Octomore 10

Octomore 10
The only proper response to a 10 yo whisky that costs between $250 and $300 is “oh, fuck off!”. But here’s a longer review anyway of the Octomore 10, the “prelude” to the first regular release in Bruichladdich’s line of insanely peated whiskies.

Before it’s even nosed or tasted, three things distinguish this Octomore from the ones that have come before–other than the fact that it costs twice as much as those already expensive forbears: 1) it has the lowest peating level in the series at 80.5 ppm–twice as much as most other peated Islays but half the ppm of the new Octomore 6s; 2) it is bottled at 50% and not an eye-watering cask strength; and 3) it is twice as old as the others in the series, which have all been 5 years old.

But what is it like?

Octomore 10 (50%; from a sample received in a swap)

Nose: Cereally peat, acidic smoke and lime at the same time. Gets fruitier (some peach and pineapple now) as it sits and also more coastal with brine and sea-shells mingling with the citrus. Alas, a rather strong butyric note arises after a few minutes along with some more appetizing smoke. Let’s see if it burns off. Well, it dissipates but not entirely. With water the butyric note expands again.

Palate: Much smokier on the palate. Lots of lime and sweet peat. Somewhat thin mouthfeel despite being at 50%. More pepper with time and the lime turns into a lemon verbena infusion and something a little tropical fruity shows up as well. A profile quite distinct from the other heavily peated Islays, and reminiscent in some ways of the new Laddie 10 (though whether I would think this if I was tasting this blind is anyone’s guess). Water brings that butyric note into the palate as well but doesn’t bring anything good with it.

Finish: Long. Very smoky but also increasingly sweet. The smoke turns to ash which hangs around for a long time. The smoke gets more acidic with water.

Comments: This is rather nice (but pass on the water) and if it cost $60 I’d be all over it; but at $250 (and close to $300 in some places) they’re really taking the piss. If I had to spend the money I’d rather spend a little more and buy a case of the Laphroaig 10 CS over one bottle of this (or even five bottles of this). Let’s hope the price for this limited “prelude” is intended for the collectors and that the regular Octomore 10 will come in much, much lower than the limited line as the regular Port Charlotte 10 did compared to the limited PC5-10.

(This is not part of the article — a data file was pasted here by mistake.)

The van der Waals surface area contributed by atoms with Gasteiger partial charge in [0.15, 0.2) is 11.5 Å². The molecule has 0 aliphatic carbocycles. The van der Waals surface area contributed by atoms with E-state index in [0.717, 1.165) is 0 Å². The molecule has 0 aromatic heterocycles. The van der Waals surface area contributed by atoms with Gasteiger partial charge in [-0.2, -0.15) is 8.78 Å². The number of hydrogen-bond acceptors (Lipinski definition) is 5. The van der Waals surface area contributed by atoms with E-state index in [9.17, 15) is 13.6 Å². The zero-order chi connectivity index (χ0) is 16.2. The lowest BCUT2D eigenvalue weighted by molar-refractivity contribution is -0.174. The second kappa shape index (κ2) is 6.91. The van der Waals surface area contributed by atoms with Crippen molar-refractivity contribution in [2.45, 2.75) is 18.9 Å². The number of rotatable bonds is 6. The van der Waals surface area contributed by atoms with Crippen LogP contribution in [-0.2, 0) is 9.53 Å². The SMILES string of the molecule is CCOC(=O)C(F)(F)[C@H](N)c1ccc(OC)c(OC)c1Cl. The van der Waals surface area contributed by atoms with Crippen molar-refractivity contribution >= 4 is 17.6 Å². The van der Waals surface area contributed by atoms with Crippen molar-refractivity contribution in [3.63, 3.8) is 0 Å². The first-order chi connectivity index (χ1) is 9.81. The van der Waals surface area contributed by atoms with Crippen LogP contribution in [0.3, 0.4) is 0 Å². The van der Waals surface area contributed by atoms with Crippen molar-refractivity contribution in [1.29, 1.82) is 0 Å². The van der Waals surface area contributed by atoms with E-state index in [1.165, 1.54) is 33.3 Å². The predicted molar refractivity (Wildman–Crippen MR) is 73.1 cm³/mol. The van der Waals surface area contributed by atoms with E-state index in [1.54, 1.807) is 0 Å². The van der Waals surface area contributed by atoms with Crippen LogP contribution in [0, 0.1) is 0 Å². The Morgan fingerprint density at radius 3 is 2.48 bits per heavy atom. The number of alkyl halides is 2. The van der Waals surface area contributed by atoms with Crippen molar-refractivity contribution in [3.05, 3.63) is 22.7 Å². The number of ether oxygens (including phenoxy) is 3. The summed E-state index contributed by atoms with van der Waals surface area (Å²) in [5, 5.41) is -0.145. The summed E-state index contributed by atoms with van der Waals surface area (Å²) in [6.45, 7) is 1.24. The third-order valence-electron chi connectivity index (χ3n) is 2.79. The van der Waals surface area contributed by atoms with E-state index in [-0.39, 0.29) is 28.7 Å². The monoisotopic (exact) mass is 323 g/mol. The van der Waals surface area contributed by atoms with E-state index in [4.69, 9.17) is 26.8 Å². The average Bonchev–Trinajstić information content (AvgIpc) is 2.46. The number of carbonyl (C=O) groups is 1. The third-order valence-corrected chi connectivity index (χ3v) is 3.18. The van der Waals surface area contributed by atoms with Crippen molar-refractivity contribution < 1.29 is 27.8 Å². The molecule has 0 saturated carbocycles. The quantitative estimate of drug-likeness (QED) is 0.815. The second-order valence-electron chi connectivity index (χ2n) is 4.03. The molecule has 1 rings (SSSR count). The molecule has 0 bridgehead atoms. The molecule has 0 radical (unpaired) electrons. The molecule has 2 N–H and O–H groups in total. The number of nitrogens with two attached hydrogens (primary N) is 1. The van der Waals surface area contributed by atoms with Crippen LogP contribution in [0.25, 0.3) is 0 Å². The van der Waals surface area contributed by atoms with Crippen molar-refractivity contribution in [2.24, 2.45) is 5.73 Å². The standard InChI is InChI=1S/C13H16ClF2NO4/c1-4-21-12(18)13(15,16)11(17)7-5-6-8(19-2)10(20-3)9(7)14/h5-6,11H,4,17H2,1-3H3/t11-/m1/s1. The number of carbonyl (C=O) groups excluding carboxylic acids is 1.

Rating: 87 points. (Rating independent of price.)

Thanks again to Sku for the sample! You can read his review here.

2 thoughts on “Octomore 10

  1. Having just visited Bruichladdich and heard the background to the Octomore 10 – I am not entirely sure there is a regular run on the way. My understanding is the PC 5/6/7/8/9/10 were the samplings on the way to the final result – therefore why the PC5 is very high in value over the PC10. I believe that Octomore is always a 5 year and this was an oddity. Now some people are happy to pay more for rarity and some aren’t. That is why it’s good that you provide a score independent of price.

    On a side note – are you sure this is not cask-strength? If the spirit was close to 60% at new-make and 2% loss per year – gets you close to the 50%.

    Happy to be corrected on any of this!


    • Not sure at all. I guess it’s just that 50% is such a nice round number; and somewhat unusual for CS while in line with Bruichladdich’s preference for 50% abv for non-CS releases. I suppose they may have vatted barrels of higher and lower strengths to get to it on purpose.

      And even if the Octomore 10 is a one-off the price seems a bit much. I mean, asking people to pay $150-200 for 5 yo whisky is already taking the piss. And to be clear the distinction I was making with Port Charlotte is not between the PC 5 and the PC 10 but the cask strength, limited PC series, including PC 10, and the new Port Charlotte 10 at 50% and at a far lower price.


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